Florida’s Department of Health will recommend against coronavirus vaccination for “healthy children,” the state’s surgeon general said Monday, contradicting the guidance from the Centers for Disease Control and Prevention (CDC) and other experts.
Florida “is going to be the first state to officially recommend against the COVID-19 vaccines for healthy children,” state surgeon general Joseph Ladapo said at the end of a roundtable discussion on the virus response.
Ladapo did not provide details such as who would qualify as a healthy child, or go into the reasoning for his decision.
The move is an escalation in the divide of Florida’s pandemic response under Gov. Ron DeSantisRon DeSantisFlorida GOP-led legislature passes congressional maps despite DeSantis veto threat Florida county urges residents to evacuate due to wildfire Overnight Health Care — Presented by Alexion — Manchin pitch sparks Democratic exasperation MORE (R) from that of national experts.
The CDC recommends that everyone aged 5 and older get the coronavirus vaccine. Existing vaccines are not yet approved for those younger than 5.
While COVID-19 is generally worse in older age groups, the CDC noted that as of mid-October 2021, there were “more than 8,300 COVID-19 related hospitalizations and nearly 100 deaths from COVID-19″ among children 5-11, and the coronavirus is one of the top 10 causes of death in that age group.
Getting the vaccine helps prevent children from getting seriously ill with the virus if they do contract it and also protects people of other ages in the surrounding community, the CDC noted.
“Before recommending COVID-19 vaccination for children, scientists conducted clinical trials with thousands of children and no serious safety concerns were identified,” the CDC adds.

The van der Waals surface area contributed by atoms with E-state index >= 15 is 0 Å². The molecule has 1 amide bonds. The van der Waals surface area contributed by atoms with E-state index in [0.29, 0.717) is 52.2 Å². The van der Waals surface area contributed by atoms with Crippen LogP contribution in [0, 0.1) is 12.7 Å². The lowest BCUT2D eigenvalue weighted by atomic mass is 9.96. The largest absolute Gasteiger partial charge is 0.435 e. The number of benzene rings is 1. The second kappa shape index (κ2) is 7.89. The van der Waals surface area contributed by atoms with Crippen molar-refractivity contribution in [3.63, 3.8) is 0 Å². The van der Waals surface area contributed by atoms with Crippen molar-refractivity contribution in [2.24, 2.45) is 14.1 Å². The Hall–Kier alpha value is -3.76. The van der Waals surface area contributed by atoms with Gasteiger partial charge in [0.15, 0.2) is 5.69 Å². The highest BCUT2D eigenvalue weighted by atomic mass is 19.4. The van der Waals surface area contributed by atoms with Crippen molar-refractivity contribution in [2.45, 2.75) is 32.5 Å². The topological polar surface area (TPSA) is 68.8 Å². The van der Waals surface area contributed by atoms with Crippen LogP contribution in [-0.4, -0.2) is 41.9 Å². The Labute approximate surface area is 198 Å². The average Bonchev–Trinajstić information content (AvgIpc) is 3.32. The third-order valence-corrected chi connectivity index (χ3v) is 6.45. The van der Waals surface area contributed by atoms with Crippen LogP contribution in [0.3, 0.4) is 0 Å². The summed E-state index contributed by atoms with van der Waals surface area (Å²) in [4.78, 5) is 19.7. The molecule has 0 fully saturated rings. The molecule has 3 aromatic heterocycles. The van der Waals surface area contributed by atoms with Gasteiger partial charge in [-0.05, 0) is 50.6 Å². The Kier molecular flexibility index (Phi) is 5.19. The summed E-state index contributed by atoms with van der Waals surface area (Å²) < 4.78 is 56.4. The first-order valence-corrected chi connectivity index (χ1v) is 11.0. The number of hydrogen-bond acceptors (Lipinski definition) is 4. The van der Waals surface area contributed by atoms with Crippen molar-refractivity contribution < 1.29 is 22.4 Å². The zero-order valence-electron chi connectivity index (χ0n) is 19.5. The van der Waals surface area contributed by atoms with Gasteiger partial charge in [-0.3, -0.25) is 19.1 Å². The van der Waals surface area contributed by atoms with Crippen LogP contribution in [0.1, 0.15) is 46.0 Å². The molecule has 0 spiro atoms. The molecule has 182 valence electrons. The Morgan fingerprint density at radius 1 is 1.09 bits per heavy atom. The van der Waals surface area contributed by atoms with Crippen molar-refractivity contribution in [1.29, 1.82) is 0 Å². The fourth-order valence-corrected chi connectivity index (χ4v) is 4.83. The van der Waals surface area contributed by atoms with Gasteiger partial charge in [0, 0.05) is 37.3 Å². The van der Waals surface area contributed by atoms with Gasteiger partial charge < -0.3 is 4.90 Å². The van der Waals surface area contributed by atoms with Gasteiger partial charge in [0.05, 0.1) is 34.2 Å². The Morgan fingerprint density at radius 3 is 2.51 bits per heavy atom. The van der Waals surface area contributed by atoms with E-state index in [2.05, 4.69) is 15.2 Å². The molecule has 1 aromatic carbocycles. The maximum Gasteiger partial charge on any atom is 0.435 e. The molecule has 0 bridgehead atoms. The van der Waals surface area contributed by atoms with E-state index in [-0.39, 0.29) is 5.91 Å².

The American Academy of Pediatrics also recommends that children get vaccinated.
“Vaccinating children will protect children’s health and allow them to fully engage in all of the activities that are so important to their health and development,” the group said last fall when the vaccines were authorized for children 5-11.
Later Monday, White House press secretary Jen PsakiJen PsakiHouse working on bill to ban Russian oil imports Nikki Haley: ‘I’m not in favor of a no-fly zone’ over Ukraine ‘right now’ Manchin calls for keeping no-fly zone as one option to help Ukraine MORE was asked during a press briefing if the Biden administration considers Florida’s move sound policy.
“Absolutely not,” Psaki replied. “Let me just note that we know the science. We know the data and what works and what the most effective steps are in protecting people of a range of ages from hospitalization and even death. The FDA and CDC have already weighed in on the safety and efficacy of COVID-19 vaccines for those 5 and older,” she said.
She added research shows “that unvaccinated teenagers are three times as likely to get COVID” compared to vaccinated ones.
DeSantis, seen as a rising GOP star, also previously declined to say if he received the vaccine booster shot.
The CDC noted that there have been “rare” instances of myocarditis, an inflammation of the heart in adolescents aged 12-17 after COVID-19 vaccination, but the rates are about 54 cases per million doses in that age group after receiving the Pfizer vaccine.
“The benefits of COVID-19 vaccination outweigh the known and potential risks. Get a COVID-19 vaccine for children ages 5 years and older as soon as you can,” the CDC said.
DeSantis was sitting next to Ladapo as he made the announcement on Monday. The governor added that there has been “a failure to weigh costs and benefits, whether that’s lockdowns, whether that’s school closures, or whether that’s even something about whether a healthy seven-year-old kid should get the COVID vaccines.”
—Updated at 3:02 p.m.